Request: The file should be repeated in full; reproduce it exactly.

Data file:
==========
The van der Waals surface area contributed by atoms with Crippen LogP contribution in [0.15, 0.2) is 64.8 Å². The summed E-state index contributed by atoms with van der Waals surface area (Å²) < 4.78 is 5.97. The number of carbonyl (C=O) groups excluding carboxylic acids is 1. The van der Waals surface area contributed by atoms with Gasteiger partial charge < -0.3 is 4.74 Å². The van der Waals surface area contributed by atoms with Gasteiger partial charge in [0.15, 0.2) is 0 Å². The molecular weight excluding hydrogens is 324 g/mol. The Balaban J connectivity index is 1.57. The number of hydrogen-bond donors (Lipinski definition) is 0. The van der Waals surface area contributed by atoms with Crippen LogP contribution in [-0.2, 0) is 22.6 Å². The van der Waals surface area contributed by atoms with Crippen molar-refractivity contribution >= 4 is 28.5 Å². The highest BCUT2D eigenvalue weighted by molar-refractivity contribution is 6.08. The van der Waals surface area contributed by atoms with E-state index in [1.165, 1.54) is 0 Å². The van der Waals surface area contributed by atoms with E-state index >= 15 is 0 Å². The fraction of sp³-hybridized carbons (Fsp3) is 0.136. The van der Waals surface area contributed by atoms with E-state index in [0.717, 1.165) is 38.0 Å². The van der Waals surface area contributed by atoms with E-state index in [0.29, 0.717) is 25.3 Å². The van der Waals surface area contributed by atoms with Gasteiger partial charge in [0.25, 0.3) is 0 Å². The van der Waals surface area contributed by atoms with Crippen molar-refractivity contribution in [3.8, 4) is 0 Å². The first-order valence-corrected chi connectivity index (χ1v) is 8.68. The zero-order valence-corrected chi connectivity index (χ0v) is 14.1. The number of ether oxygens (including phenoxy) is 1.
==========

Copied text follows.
The van der Waals surface area contributed by atoms with Crippen LogP contribution in [0.15, 0.2) is 64.8 Å². The summed E-state index contributed by atoms with van der Waals surface area (Å²) < 4.78 is 5.97. The number of carbonyl (C=O) groups excluding carboxylic acids is 1. The van der Waals surface area contributed by atoms with Gasteiger partial charge < -0.3 is 4.74 Å². The van der Waals surface area contributed by atoms with Gasteiger partial charge in [0.15, 0.2) is 0 Å². The molecular weight excluding hydrogens is 324 g/mol. The Balaban J connectivity index is 1.57. The number of hydrogen-bond donors (Lipinski definition) is 0. The van der Waals surface area contributed by atoms with Crippen LogP contribution in [-0.2, 0) is 22.6 Å². The van der Waals surface area contributed by atoms with Crippen molar-refractivity contribution >= 4 is 28.5 Å². The highest BCUT2D eigenvalue weighted by molar-refractivity contribution is 6.08. The van der Waals surface area contributed by atoms with E-state index in [1.165, 1.54) is 0 Å². The van der Waals surface area contributed by atoms with E-state index >= 15 is 0 Å². The fraction of sp³-hybridized carbons (Fsp3) is 0.136. The van der Waals surface area contributed by atoms with E-state index in [0.717, 1.165) is 38.0 Å². The van der Waals surface area contributed by atoms with E-state index in [0.29, 0.717) is 25.3 Å². The van der Waals surface area contributed by atoms with Gasteiger partial charge in [0.25, 0.3) is 0 Å². The van der Waals surface area contributed by atoms with Crippen molar-refractivity contribution in [3.8, 4) is 0 Å². The first-order valence-corrected chi connectivity index (χ1v) is 8.68. The zero-order valence-corrected chi connectivity index (χ0v) is 14.1. The number of ether oxygens (including phenoxy) is 1.